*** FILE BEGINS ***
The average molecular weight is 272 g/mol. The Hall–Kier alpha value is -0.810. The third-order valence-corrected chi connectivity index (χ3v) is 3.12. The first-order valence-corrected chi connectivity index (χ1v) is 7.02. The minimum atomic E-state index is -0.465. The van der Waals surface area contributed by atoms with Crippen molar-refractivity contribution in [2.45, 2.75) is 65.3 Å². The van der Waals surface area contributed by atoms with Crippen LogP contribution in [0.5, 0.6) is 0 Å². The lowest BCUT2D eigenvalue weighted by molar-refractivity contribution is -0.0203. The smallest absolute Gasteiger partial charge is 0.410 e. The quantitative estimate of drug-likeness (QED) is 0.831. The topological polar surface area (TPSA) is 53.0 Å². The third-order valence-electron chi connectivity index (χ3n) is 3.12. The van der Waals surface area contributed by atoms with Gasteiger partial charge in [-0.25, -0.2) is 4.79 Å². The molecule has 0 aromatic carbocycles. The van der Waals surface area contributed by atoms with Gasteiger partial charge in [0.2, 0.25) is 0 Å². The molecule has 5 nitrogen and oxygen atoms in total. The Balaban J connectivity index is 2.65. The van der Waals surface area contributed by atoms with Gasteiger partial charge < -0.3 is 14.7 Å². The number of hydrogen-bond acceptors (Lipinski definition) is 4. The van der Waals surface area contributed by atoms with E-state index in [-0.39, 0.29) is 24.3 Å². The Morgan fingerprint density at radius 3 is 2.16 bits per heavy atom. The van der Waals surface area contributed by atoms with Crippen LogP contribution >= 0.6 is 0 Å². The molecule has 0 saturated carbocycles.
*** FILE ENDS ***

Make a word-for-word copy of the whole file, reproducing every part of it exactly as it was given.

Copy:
The average molecular weight is 272 g/mol. The Hall–Kier alpha value is -0.810. The third-order valence-corrected chi connectivity index (χ3v) is 3.12. The first-order valence-corrected chi connectivity index (χ1v) is 7.02. The minimum atomic E-state index is -0.465. The van der Waals surface area contributed by atoms with Crippen molar-refractivity contribution in [2.45, 2.75) is 65.3 Å². The van der Waals surface area contributed by atoms with Crippen LogP contribution in [0.5, 0.6) is 0 Å². The lowest BCUT2D eigenvalue weighted by molar-refractivity contribution is -0.0203. The smallest absolute Gasteiger partial charge is 0.410 e. The quantitative estimate of drug-likeness (QED) is 0.831. The topological polar surface area (TPSA) is 53.0 Å². The third-order valence-electron chi connectivity index (χ3n) is 3.12. The van der Waals surface area contributed by atoms with Gasteiger partial charge in [-0.25, -0.2) is 4.79 Å². The molecule has 0 aromatic carbocycles. The van der Waals surface area contributed by atoms with Gasteiger partial charge in [0.2, 0.25) is 0 Å². The molecule has 5 nitrogen and oxygen atoms in total. The Balaban J connectivity index is 2.65. The van der Waals surface area contributed by atoms with Gasteiger partial charge < -0.3 is 14.7 Å². The number of hydrogen-bond acceptors (Lipinski definition) is 4. The van der Waals surface area contributed by atoms with E-state index in [-0.39, 0.29) is 24.3 Å². The Morgan fingerprint density at radius 3 is 2.16 bits per heavy atom. The van der Waals surface area contributed by atoms with Crippen LogP contribution >= 0.6 is 0 Å². The molecule has 0 saturated carbocycles.